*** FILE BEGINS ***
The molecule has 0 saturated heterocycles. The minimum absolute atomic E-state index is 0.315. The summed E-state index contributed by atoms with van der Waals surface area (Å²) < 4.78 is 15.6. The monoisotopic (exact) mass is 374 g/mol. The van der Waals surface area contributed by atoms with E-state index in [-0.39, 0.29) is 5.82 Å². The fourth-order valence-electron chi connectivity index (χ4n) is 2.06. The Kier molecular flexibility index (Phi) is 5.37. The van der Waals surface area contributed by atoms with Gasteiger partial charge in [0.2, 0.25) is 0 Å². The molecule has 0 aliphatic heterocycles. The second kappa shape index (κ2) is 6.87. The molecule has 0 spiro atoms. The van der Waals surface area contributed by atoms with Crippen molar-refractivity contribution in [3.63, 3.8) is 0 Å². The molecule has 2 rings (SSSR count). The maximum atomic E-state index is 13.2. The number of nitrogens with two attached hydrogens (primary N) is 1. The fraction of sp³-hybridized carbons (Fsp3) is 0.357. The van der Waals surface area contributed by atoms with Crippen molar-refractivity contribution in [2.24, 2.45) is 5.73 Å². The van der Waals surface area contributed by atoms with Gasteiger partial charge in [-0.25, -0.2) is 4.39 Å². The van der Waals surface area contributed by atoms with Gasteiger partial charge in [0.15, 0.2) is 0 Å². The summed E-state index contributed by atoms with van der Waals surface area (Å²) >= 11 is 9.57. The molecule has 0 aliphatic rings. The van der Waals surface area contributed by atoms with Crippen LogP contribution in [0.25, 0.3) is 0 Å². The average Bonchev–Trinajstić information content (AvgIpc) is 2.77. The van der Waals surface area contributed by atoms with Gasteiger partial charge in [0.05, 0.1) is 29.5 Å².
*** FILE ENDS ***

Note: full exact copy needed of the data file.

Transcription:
The molecule has 0 saturated heterocycles. The minimum absolute atomic E-state index is 0.315. The summed E-state index contributed by atoms with van der Waals surface area (Å²) < 4.78 is 15.6. The monoisotopic (exact) mass is 374 g/mol. The van der Waals surface area contributed by atoms with E-state index in [-0.39, 0.29) is 5.82 Å². The fourth-order valence-electron chi connectivity index (χ4n) is 2.06. The Kier molecular flexibility index (Phi) is 5.37. The van der Waals surface area contributed by atoms with Gasteiger partial charge in [0.2, 0.25) is 0 Å². The molecule has 0 aliphatic heterocycles. The second kappa shape index (κ2) is 6.87. The molecule has 0 spiro atoms. The van der Waals surface area contributed by atoms with Crippen molar-refractivity contribution in [3.63, 3.8) is 0 Å². The molecule has 2 rings (SSSR count). The maximum atomic E-state index is 13.2. The number of nitrogens with two attached hydrogens (primary N) is 1. The fraction of sp³-hybridized carbons (Fsp3) is 0.357. The van der Waals surface area contributed by atoms with Crippen molar-refractivity contribution in [2.24, 2.45) is 5.73 Å². The van der Waals surface area contributed by atoms with Gasteiger partial charge in [-0.25, -0.2) is 4.39 Å². The van der Waals surface area contributed by atoms with Gasteiger partial charge in [0.15, 0.2) is 0 Å². The summed E-state index contributed by atoms with van der Waals surface area (Å²) >= 11 is 9.57. The molecule has 0 aliphatic rings. The van der Waals surface area contributed by atoms with Crippen LogP contribution in [0.25, 0.3) is 0 Å². The average Bonchev–Trinajstić information content (AvgIpc) is 2.77. The van der Waals surface area contributed by atoms with Gasteiger partial charge in [0.05, 0.1) is 29.5 Å².